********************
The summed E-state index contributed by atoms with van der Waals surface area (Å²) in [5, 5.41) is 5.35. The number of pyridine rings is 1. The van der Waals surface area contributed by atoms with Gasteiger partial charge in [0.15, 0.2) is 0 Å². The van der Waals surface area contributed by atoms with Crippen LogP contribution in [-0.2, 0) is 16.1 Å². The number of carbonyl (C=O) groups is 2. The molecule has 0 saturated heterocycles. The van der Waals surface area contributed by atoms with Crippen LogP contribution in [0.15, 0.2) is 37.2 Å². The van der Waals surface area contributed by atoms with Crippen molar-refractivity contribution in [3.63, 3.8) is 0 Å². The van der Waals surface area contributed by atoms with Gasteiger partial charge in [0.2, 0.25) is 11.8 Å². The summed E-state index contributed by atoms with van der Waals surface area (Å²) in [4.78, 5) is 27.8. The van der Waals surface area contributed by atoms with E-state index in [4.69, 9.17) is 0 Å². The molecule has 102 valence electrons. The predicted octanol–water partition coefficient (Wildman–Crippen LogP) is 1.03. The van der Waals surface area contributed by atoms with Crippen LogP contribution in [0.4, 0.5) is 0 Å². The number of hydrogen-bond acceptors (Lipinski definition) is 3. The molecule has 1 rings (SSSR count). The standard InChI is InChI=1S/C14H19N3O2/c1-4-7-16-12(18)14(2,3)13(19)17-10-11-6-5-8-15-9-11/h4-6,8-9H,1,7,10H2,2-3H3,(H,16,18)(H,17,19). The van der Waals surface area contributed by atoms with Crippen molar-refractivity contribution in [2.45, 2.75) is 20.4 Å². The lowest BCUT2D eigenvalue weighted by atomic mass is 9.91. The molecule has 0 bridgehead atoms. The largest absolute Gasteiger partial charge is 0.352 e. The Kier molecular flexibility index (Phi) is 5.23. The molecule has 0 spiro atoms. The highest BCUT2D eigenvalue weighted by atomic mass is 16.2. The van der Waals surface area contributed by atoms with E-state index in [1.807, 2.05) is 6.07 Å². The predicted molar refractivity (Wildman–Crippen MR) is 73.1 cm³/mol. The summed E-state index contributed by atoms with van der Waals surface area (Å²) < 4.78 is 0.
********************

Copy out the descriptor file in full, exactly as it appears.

The summed E-state index contributed by atoms with van der Waals surface area (Å²) in [5, 5.41) is 5.35. The number of pyridine rings is 1. The van der Waals surface area contributed by atoms with Gasteiger partial charge in [0.15, 0.2) is 0 Å². The van der Waals surface area contributed by atoms with Crippen LogP contribution in [-0.2, 0) is 16.1 Å². The number of carbonyl (C=O) groups is 2. The molecule has 0 saturated heterocycles. The van der Waals surface area contributed by atoms with Crippen LogP contribution in [0.15, 0.2) is 37.2 Å². The van der Waals surface area contributed by atoms with Crippen molar-refractivity contribution in [3.63, 3.8) is 0 Å². The van der Waals surface area contributed by atoms with Gasteiger partial charge in [0.2, 0.25) is 11.8 Å². The summed E-state index contributed by atoms with van der Waals surface area (Å²) in [4.78, 5) is 27.8. The van der Waals surface area contributed by atoms with E-state index in [4.69, 9.17) is 0 Å². The molecule has 102 valence electrons. The predicted octanol–water partition coefficient (Wildman–Crippen LogP) is 1.03. The van der Waals surface area contributed by atoms with Crippen LogP contribution in [0.4, 0.5) is 0 Å². The number of hydrogen-bond acceptors (Lipinski definition) is 3. The molecule has 1 rings (SSSR count). The standard InChI is InChI=1S/C14H19N3O2/c1-4-7-16-12(18)14(2,3)13(19)17-10-11-6-5-8-15-9-11/h4-6,8-9H,1,7,10H2,2-3H3,(H,16,18)(H,17,19). The van der Waals surface area contributed by atoms with Crippen molar-refractivity contribution in [2.45, 2.75) is 20.4 Å². The lowest BCUT2D eigenvalue weighted by atomic mass is 9.91. The molecule has 0 bridgehead atoms. The largest absolute Gasteiger partial charge is 0.352 e. The Kier molecular flexibility index (Phi) is 5.23. The molecule has 0 spiro atoms. The highest BCUT2D eigenvalue weighted by atomic mass is 16.2. The van der Waals surface area contributed by atoms with E-state index in [1.807, 2.05) is 6.07 Å². The predicted molar refractivity (Wildman–Crippen MR) is 73.1 cm³/mol. The summed E-state index contributed by atoms with van der Waals surface area (Å²) < 4.78 is 0.